Noncompete agreements would be prohibited for employees making less than $75,000 per year. This threshold would increase by $5,000 every five years until 2037 (i.e., $80,000 per year beginning January 1, 2027, $85,000 per year beginning January 1, 2032, and $90,000 per year beginning January 1, 2037).
Nonsolicit agreements would be prohibited for employees making less than $45,000 per year, which would increase by $2,500 every five years until 2037 (i.e., $47,500 per year beginning January 1, 2027, $50,000 per year beginning January 1, 2032, and $52,500 per year beginning January 1, 2037).
The compensation levels are based on an employee’s annualized rate of earnings, which includes salary, bonuses, commissions, or any other form of taxable compensation, reflected or expected to be reflected as wages, tips and other compensation on the employee’s W-2, plus any elective deferrals not reflected as wages, tips and other compensation on the employee’s W-2, such as employee contributions to a 401(k) plan, a 403(b) plan, a flexible spending account, a health savings account or commuter benefit-related deductions.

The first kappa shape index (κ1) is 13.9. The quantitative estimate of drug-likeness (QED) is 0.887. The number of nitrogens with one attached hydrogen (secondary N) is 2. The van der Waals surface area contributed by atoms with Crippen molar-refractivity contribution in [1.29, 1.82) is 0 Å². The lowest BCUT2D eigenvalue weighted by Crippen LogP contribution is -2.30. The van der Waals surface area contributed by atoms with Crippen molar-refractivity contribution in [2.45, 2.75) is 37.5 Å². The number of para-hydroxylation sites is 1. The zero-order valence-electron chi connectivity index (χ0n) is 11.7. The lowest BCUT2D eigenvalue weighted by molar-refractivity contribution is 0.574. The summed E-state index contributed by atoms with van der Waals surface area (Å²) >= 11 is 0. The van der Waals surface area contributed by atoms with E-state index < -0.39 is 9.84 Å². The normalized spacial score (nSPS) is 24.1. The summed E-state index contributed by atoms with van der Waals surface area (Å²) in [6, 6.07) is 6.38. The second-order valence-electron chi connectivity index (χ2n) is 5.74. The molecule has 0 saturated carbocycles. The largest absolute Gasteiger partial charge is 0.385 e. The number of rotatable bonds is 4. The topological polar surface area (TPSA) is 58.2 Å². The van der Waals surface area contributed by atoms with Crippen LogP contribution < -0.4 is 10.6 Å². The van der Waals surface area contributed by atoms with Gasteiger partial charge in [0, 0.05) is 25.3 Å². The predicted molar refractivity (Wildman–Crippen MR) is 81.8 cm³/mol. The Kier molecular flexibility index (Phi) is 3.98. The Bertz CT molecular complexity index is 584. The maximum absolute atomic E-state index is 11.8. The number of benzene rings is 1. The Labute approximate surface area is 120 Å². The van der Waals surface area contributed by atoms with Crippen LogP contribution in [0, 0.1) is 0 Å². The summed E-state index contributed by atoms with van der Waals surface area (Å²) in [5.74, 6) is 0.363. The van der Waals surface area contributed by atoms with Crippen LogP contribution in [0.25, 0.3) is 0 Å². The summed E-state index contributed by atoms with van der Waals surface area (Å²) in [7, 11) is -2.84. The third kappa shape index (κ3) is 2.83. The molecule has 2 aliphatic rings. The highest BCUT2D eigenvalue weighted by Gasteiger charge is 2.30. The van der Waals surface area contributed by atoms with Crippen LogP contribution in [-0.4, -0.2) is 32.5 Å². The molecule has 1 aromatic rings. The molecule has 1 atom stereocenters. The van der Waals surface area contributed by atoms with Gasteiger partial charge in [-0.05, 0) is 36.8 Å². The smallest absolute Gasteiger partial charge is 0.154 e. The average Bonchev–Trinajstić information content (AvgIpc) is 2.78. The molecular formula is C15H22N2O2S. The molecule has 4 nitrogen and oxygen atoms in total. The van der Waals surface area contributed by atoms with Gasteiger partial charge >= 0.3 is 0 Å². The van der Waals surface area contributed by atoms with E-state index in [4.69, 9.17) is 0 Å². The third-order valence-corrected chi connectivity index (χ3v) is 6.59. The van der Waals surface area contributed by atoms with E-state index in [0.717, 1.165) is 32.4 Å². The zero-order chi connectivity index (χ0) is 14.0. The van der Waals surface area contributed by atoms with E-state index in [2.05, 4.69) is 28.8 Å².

Noncompete and nonsolicit agreements prohibited upon certain employee separations
An employer cannot enter into a noncompete or nonsolicit agreement with any employee who the employer terminates, furloughs or lays off as the result of business circumstances or governmental orders related to the COVID-19 pandemic or “under circumstances that are similar to the COVID-19 pandemic,” unless the noncompete provides the employee compensation equal to the employee’s base salary at the time of termination for duration of the covenant, less compensation earned through subsequent employment. (The amendments passed by the Illinois legislature are unclear on whether the exception to the prohibition applies also to a nonsolicit agreement.)